Another Monday evening, another intense crime drama - this time 'The Fall', a five-parter with more than one advantage to set it apart from many of its genre.
Gillian Anderson plays Stella Gibson, a hard-edged Met detective drafted in to review a murder enquiry in Belfast where it soon becomes clear that Gibson has a serial killer on her hands.
Gillian Anderson as Stella Gibson - surely igniting a spike in the sale of silk blouses
The first unusual aspect is the writing. Allan Cubitt has taken the bold step of giving equal screen time to Stella and her team, and to Paul, the subject of their investigation, even if they don't know it yet. While Stella works her methodical way through the files, we see Paul, bereavement counsellor by day (even if qualifies his compassion by doodling inappropriate pictures of his clients, even while they're pouring out their hearts to him), brutal assailant by night.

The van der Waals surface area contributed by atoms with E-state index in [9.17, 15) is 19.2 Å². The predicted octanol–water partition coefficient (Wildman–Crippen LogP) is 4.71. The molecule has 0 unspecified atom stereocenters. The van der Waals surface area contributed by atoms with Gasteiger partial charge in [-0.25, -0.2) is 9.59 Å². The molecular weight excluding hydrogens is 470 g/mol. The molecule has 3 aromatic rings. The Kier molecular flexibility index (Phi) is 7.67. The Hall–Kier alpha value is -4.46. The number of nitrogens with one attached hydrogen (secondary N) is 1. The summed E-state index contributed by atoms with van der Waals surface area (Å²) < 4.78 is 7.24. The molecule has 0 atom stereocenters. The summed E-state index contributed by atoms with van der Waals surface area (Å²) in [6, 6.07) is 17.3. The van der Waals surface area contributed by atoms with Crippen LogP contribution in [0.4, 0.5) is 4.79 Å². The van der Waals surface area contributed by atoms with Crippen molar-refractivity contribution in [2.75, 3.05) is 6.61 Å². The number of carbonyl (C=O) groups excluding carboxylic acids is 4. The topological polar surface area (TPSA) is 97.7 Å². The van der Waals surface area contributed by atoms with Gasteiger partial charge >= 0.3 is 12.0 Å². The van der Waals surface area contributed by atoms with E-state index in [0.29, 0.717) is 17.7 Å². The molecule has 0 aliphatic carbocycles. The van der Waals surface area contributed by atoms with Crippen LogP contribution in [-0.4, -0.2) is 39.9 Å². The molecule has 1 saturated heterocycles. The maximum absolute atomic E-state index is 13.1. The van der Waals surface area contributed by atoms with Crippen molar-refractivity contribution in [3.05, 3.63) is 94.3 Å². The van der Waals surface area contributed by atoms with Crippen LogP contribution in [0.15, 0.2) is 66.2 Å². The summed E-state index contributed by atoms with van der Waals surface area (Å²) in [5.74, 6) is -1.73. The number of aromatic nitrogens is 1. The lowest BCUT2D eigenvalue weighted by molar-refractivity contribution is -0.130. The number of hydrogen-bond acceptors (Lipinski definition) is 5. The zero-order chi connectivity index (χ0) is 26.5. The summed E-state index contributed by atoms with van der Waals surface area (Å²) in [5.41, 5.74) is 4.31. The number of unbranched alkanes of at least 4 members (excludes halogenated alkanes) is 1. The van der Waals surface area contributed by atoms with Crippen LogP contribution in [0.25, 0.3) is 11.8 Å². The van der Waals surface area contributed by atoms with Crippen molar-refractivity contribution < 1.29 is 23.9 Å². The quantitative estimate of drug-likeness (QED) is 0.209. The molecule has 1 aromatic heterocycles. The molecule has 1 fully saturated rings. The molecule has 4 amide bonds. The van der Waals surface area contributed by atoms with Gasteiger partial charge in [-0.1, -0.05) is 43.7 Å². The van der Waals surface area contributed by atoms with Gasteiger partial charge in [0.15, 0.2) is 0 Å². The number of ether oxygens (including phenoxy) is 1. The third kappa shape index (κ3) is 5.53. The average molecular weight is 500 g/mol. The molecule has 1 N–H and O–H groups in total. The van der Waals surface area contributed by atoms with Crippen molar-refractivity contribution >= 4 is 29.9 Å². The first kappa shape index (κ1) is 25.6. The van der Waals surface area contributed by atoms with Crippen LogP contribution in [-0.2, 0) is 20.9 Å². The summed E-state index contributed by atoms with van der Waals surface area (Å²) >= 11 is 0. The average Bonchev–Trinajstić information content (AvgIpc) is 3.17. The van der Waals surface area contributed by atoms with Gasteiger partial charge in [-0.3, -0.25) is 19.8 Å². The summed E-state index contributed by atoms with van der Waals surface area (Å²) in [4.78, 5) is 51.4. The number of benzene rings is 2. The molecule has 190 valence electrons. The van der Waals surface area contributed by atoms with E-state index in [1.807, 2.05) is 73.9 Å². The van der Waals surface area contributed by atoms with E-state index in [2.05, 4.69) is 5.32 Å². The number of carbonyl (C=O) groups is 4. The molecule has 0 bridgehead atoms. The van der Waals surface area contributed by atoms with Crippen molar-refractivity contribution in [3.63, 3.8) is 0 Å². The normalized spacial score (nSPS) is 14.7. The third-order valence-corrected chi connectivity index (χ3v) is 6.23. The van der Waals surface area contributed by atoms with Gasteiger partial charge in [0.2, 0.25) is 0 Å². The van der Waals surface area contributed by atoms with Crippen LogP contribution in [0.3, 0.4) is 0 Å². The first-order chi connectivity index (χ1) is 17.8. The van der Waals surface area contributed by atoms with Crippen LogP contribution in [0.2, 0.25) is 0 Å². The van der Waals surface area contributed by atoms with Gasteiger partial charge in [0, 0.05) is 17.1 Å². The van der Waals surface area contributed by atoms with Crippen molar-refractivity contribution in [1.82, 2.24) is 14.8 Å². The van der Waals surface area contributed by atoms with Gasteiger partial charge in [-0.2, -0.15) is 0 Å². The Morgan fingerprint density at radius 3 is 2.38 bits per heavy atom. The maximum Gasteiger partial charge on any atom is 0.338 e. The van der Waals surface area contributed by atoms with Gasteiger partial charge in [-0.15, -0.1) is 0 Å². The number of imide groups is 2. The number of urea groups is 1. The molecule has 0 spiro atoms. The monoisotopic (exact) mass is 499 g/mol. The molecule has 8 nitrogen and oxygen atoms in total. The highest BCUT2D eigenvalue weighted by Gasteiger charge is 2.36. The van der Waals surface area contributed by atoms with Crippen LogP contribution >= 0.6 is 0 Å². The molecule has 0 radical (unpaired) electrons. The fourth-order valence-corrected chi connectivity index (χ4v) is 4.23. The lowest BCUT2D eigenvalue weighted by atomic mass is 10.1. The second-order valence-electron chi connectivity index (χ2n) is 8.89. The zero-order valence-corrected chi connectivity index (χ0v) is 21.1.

And Cubitt gave his victim some screen time too, even as her life was quickly running out, so that, as he explained at launch, "we have reason to care".
Jamie Dornan - breakthrough star of the 'The Fall'
It comes as no surprise that Gillian Anderson is superb, all smooth, silk blouse and pale blue eyes. The actress has said she was offered many Prime Suspect-esque scripts following her X-Files success, and she has many of the qualities of Jane Tennyson, including her sexual confidence and professional independence, without sacrificing an ounce of her femininity. A class act, as a woman who spends as much time alone as the target of her investigation.
More of a revelation is Jamie Dornan in that role. He inhabits thoroughly the complexities of a man older than himself, believable in both guises of loving family man and psychopathic loner with a whole load of unsavoury stuff in the loft, in what is sure to become his breakthrough role.